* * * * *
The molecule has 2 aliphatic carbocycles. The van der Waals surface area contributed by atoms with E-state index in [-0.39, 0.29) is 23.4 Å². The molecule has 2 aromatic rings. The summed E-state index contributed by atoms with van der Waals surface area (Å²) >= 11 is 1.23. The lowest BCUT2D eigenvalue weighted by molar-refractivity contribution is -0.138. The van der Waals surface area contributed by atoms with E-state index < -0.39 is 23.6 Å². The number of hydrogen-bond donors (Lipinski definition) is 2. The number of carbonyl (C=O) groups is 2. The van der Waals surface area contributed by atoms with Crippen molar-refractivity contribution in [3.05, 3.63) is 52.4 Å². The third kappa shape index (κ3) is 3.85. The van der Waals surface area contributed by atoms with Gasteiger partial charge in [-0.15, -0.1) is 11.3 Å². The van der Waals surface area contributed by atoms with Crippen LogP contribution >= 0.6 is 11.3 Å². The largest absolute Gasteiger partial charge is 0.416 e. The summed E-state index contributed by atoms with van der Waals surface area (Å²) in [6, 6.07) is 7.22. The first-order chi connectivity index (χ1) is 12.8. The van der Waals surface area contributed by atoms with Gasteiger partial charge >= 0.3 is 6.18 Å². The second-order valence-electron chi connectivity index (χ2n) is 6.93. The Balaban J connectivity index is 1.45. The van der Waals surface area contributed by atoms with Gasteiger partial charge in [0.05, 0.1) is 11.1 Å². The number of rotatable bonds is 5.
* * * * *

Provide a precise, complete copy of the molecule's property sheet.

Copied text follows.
The molecule has 2 aliphatic carbocycles. The van der Waals surface area contributed by atoms with E-state index in [-0.39, 0.29) is 23.4 Å². The molecule has 2 aromatic rings. The summed E-state index contributed by atoms with van der Waals surface area (Å²) >= 11 is 1.23. The lowest BCUT2D eigenvalue weighted by molar-refractivity contribution is -0.138. The van der Waals surface area contributed by atoms with E-state index < -0.39 is 23.6 Å². The number of hydrogen-bond donors (Lipinski definition) is 2. The number of carbonyl (C=O) groups is 2. The van der Waals surface area contributed by atoms with Crippen molar-refractivity contribution in [3.05, 3.63) is 52.4 Å². The third kappa shape index (κ3) is 3.85. The van der Waals surface area contributed by atoms with Gasteiger partial charge in [-0.15, -0.1) is 11.3 Å². The van der Waals surface area contributed by atoms with Crippen LogP contribution >= 0.6 is 11.3 Å². The largest absolute Gasteiger partial charge is 0.416 e. The summed E-state index contributed by atoms with van der Waals surface area (Å²) in [6, 6.07) is 7.22. The first-order chi connectivity index (χ1) is 12.8. The van der Waals surface area contributed by atoms with Gasteiger partial charge >= 0.3 is 6.18 Å². The second-order valence-electron chi connectivity index (χ2n) is 6.93. The Balaban J connectivity index is 1.45. The van der Waals surface area contributed by atoms with Gasteiger partial charge in [0.05, 0.1) is 11.1 Å². The number of rotatable bonds is 5.